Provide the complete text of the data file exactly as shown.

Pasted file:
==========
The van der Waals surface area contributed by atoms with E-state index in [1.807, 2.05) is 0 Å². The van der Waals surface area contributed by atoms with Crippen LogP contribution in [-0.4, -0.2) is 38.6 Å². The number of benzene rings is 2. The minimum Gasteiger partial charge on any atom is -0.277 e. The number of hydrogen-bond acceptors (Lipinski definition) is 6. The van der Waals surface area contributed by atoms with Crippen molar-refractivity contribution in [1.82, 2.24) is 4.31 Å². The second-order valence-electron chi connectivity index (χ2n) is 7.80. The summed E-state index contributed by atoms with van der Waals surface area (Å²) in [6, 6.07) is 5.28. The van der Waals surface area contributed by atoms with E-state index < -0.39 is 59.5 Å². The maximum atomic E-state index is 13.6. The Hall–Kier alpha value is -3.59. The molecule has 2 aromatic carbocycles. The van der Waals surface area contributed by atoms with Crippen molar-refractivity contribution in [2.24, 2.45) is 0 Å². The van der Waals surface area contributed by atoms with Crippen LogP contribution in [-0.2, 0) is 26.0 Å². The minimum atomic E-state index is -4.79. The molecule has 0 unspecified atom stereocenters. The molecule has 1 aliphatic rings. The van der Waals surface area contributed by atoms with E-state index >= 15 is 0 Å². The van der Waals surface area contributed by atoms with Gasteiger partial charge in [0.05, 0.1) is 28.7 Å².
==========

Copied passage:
The van der Waals surface area contributed by atoms with E-state index in [1.807, 2.05) is 0 Å². The van der Waals surface area contributed by atoms with Crippen LogP contribution in [-0.4, -0.2) is 38.6 Å². The number of benzene rings is 2. The minimum Gasteiger partial charge on any atom is -0.277 e. The number of hydrogen-bond acceptors (Lipinski definition) is 6. The van der Waals surface area contributed by atoms with Crippen molar-refractivity contribution in [1.82, 2.24) is 4.31 Å². The second-order valence-electron chi connectivity index (χ2n) is 7.80. The summed E-state index contributed by atoms with van der Waals surface area (Å²) in [6, 6.07) is 5.28. The van der Waals surface area contributed by atoms with E-state index < -0.39 is 59.5 Å². The maximum atomic E-state index is 13.6. The Hall–Kier alpha value is -3.59. The molecule has 2 aromatic carbocycles. The van der Waals surface area contributed by atoms with Crippen molar-refractivity contribution in [2.24, 2.45) is 0 Å². The van der Waals surface area contributed by atoms with Crippen LogP contribution in [-0.2, 0) is 26.0 Å². The minimum atomic E-state index is -4.79. The molecule has 0 unspecified atom stereocenters. The molecule has 1 aliphatic rings. The van der Waals surface area contributed by atoms with E-state index >= 15 is 0 Å². The van der Waals surface area contributed by atoms with Gasteiger partial charge in [0.05, 0.1) is 28.7 Å².